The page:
AustLit logo
Ken Gelder Ken Gelder i(A16102 works by) (a.k.a. Kenneth Gelder)
Born: Established: 1955
United Kingdom (UK),
Western Europe, Europe,
Gender: Male
Arrived in Australia: 1964
The material on this page is available to AustLit subscribers. If you are a subscriber or are from a subscribing organisation, please log in to gain full access. To explore options for subscribing to this unique teaching, research, and publishing resource for Australian culture and storytelling, please contact us or find out more.


Ken Gelder has an MA (Flinders University, South Australia) and a PhD (Stirling University, Scotland). He joined the University of Melbourne in 1989 and has since taught across the Literary Studies and Cultural Studies programs in a variety of areas: from popular culture to literary theory. In 1994 and 1995 he was a Reader in English and Cultural Studies at De Montfort University, England. He teaches courses in modern and contemporary literature, popular/genre fiction and subcultural studies. His books, Reading the Vampire (1994) and Popular Fiction: The Logics and Practices of a Literary Field (2004), have helped to make him an international authority on genre fiction. The co-written Uncanny Australia (1998) - with Jane M. Jacobs (now at the University of Edinburgh) - has been especially influential, both nationally and internationally, on subsequent postcolonial work across a range of disciplines. He has also published widely on subcultures, with one reviewer of his book Subcultures: Cultural Histories and Social Practice (2007) remarking, 'Ken Gelder is an author you can rely on for an entertaining pedagogical ride'. Gelder has also co-written two Australian literary histories, covering the period 1970-2007, and has been involved in a major research project to develop an archive of colonial Australian popular fiction, available at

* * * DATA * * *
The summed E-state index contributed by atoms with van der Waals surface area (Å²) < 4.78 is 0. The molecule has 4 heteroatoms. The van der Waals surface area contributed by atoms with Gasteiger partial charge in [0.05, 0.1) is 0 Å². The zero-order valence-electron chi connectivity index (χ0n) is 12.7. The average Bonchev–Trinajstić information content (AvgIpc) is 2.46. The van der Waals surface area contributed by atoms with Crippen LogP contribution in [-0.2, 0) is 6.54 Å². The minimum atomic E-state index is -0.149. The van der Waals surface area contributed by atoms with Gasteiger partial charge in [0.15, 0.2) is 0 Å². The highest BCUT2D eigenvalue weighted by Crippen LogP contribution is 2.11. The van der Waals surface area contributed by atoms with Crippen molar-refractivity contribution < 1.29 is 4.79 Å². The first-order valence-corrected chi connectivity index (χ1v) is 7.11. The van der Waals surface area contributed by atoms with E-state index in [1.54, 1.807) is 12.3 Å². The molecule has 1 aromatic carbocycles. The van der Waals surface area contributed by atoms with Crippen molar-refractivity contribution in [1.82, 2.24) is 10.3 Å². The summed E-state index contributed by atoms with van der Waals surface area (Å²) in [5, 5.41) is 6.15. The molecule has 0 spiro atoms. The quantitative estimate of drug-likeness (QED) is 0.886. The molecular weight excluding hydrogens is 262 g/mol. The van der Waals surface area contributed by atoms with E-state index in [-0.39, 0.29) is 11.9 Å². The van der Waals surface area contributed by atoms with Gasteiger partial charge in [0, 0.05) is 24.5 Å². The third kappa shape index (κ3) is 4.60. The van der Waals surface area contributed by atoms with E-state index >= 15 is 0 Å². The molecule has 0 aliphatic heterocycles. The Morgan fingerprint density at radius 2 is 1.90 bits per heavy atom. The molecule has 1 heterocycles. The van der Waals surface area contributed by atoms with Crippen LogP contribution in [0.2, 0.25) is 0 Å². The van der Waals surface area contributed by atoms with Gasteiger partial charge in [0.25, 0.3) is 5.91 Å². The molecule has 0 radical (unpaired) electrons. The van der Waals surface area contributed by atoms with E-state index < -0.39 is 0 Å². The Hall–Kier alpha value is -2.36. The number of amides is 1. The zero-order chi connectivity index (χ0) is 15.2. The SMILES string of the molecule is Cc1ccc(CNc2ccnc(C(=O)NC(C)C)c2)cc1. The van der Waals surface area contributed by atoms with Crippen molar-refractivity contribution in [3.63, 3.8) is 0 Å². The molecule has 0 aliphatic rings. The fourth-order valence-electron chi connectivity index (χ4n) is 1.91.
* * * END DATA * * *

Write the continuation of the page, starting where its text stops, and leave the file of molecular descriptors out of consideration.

Most Referenced Works

Awards for Works

y separately published work icon Colonial Australian Fiction : Character Types, Social Formations and the Colonial Economy Sydney : Sydney University Press , 2017 11551284 2017 multi chapter work criticism

'Over the course of the nineteenth century a remarkable array of types appeared – and disappeared – in Australian literature: the swagman, the larrikin, the colonial detective, the bushranger, the “currency lass”, the squatter, and more. Some had a powerful influence on the colonies’ developing sense of identity; others were more ephemeral. But all had a role to play in shaping and reflecting the social and economic circumstances of life in the colonies.

'In Colonial Australian Fiction: Character Types, Social Formations and the Colonial Economy, Ken Gelder and Rachael Weaver explore the genres in which these characters flourished: the squatter novel, the bushranger adventure, colonial detective stories, the swagman’s yarn, the Australian girl’s romance. Authors as diverse as Catherine Helen Spence, Rosa Praed, Henry Kingsley, Anthony Trollope, Henry Lawson, Miles Franklin, Barbara Baynton, Rolf Boldrewood, Mary Fortune and Marcus Clarke were fascinated by colonial character types, and brought them vibrantly to life.

'As this book shows, colonial Australian character types are fluid, contradictory and often unpredictable. When we look closely, they have the potential to challenge our assumptions about fiction, genre and national identity.'

Source: Publisher's blurb.

2019 longlisted ASAL Awards Walter McRae Russell Award
Last amended 11 Jul 2018 12:40:35
Other mentions of "" in AustLit: